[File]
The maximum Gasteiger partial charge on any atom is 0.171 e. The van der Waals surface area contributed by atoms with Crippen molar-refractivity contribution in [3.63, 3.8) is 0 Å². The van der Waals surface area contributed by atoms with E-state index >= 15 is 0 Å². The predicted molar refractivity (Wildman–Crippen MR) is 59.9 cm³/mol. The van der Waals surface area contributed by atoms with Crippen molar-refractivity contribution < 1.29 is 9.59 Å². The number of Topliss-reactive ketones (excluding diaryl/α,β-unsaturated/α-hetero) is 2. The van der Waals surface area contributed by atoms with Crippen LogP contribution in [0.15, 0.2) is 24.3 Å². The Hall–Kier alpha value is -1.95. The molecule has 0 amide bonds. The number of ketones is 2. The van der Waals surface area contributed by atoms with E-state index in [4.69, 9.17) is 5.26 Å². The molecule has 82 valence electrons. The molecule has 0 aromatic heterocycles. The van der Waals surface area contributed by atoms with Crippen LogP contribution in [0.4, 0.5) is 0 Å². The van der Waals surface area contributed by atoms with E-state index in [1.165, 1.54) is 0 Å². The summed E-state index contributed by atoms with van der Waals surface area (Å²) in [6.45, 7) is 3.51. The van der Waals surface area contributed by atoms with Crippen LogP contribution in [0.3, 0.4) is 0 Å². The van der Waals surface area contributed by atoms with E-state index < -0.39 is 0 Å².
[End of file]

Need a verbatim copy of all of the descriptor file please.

The maximum Gasteiger partial charge on any atom is 0.171 e. The van der Waals surface area contributed by atoms with Crippen molar-refractivity contribution in [3.63, 3.8) is 0 Å². The van der Waals surface area contributed by atoms with E-state index >= 15 is 0 Å². The predicted molar refractivity (Wildman–Crippen MR) is 59.9 cm³/mol. The van der Waals surface area contributed by atoms with Crippen molar-refractivity contribution < 1.29 is 9.59 Å². The number of Topliss-reactive ketones (excluding diaryl/α,β-unsaturated/α-hetero) is 2. The van der Waals surface area contributed by atoms with Crippen LogP contribution in [0.15, 0.2) is 24.3 Å². The Hall–Kier alpha value is -1.95. The molecule has 0 amide bonds. The number of ketones is 2. The van der Waals surface area contributed by atoms with E-state index in [4.69, 9.17) is 5.26 Å². The molecule has 82 valence electrons. The molecule has 0 aromatic heterocycles. The van der Waals surface area contributed by atoms with Crippen LogP contribution in [0.4, 0.5) is 0 Å². The van der Waals surface area contributed by atoms with E-state index in [1.165, 1.54) is 0 Å². The summed E-state index contributed by atoms with van der Waals surface area (Å²) in [6.45, 7) is 3.51. The van der Waals surface area contributed by atoms with Crippen LogP contribution in [0.3, 0.4) is 0 Å². The van der Waals surface area contributed by atoms with E-state index < -0.39 is 0 Å².